Starting out in the world of work is an exciting time, if you’re lucky you’ll get to put into practice some of the skills and knowledge you’ve gained in college and during work placement and begin building a base for your chosen career. Unfortunately we don’t all get to embark on our careers within ideal roles or bring in paychecks as large as we’d like straight away. After years of studying hard and being careful with every last nickel while at school, it can be hard to face the realisation that stepping into the realm of full time work may not provide immediate financial relief, but you should ignore that reality at your peril.
As a writer based in the UK I was very unfortunate to graduate from my masters course just as the recession hit – causing what is already a competitive jobs market to become even harder to break, especially without moving to the capital. I was forced to take a job in the media sphere that was writing related, but with a far lower salary than my qualifications and years of work placements may otherwise have warranted. However, one thing that hadn’t changed was the requirement for me to pay back the loan I took out to fund my masters course. The repayments started almost immediately after my new career began, and it’s from this background that I’ve learnt my lessons of keeping a firm financial grip.
In the US, after the funfair of graduation you head quickly toward the time you have to start making loan repayments. Though it is possible to defer payment if you encounter genuine hurdles such as unemployment or a death in the family, it really is a case of the sooner you start servicing the debt the better, because interest will accrue.
Now, on to the nitty gritty. If like me your first step on to your chosen career path is not quite what you’d planned, don’t bemoan your circumstances or lack of opportunity or you’ll find you remain static and prolong any financial struggle. The job I took after graduation from my masters degree was by no means my first job, but it was the one I’d built up in my mind as something I’d been working hard for. I was in the position in question (a sub-editing role) for around nine months and my paycheck at the time only just covered my rent and travel. This meant putting in extra hours elsewhere – freelancing, taking a weekend job in a clothes store and making sensible financial choices. If you have to do the same, or be the only one in the office to bring your lunch in from home – so be it. Why after coming so far would you quit at the last hurdle?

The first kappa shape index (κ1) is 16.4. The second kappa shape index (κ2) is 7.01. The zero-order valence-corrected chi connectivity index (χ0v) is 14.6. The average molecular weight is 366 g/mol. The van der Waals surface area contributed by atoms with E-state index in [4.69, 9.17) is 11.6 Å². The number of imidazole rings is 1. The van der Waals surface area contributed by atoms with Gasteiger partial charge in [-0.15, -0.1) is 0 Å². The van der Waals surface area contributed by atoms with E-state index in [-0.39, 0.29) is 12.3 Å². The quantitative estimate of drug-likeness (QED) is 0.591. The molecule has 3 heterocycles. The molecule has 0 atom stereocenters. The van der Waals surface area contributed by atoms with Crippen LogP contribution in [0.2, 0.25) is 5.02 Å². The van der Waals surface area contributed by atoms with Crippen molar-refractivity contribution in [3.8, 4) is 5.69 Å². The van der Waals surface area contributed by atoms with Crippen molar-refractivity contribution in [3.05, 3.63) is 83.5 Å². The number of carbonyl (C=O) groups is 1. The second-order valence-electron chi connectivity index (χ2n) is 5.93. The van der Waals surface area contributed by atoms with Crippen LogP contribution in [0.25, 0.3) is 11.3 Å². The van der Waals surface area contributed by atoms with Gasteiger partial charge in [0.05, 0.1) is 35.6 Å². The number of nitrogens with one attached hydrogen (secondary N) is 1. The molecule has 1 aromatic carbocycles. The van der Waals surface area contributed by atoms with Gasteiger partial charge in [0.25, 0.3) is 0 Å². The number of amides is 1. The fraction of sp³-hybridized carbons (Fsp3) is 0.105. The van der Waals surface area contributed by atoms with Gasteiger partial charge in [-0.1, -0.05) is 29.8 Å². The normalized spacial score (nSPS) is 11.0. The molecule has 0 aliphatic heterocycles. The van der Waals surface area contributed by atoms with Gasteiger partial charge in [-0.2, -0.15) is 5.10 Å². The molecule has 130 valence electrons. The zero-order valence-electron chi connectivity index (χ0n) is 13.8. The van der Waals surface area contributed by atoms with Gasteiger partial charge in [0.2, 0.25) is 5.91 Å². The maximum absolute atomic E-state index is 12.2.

If you are offered help by family, take it. I took a job away from home and had thoughtful grandparents who sent food parcels and store vouchers in the post, though, after consulting with Credit Counseling Dallas, I also welcomed a pre-paid credit card, which introduced me to using cards in a sensible way. Working in the media means networking is important, so it’s not always sensible to turn down all offers of after work drinks or socialising, but you don’t want to land yourself with masses of debt by doing so. If you have to diversify to up your income, don’t be afraid – learning new skills and showing willingness are things that will attract employers to you and every interviewer I’ve had since this tricky time has been impressed by my handling of multiple jobs and continued placements in my early career. Whatever you do, be sure to keep one foot firmly on your chosen path, so, when the time comes you are ready and waiting to take that rewarding jump to surface.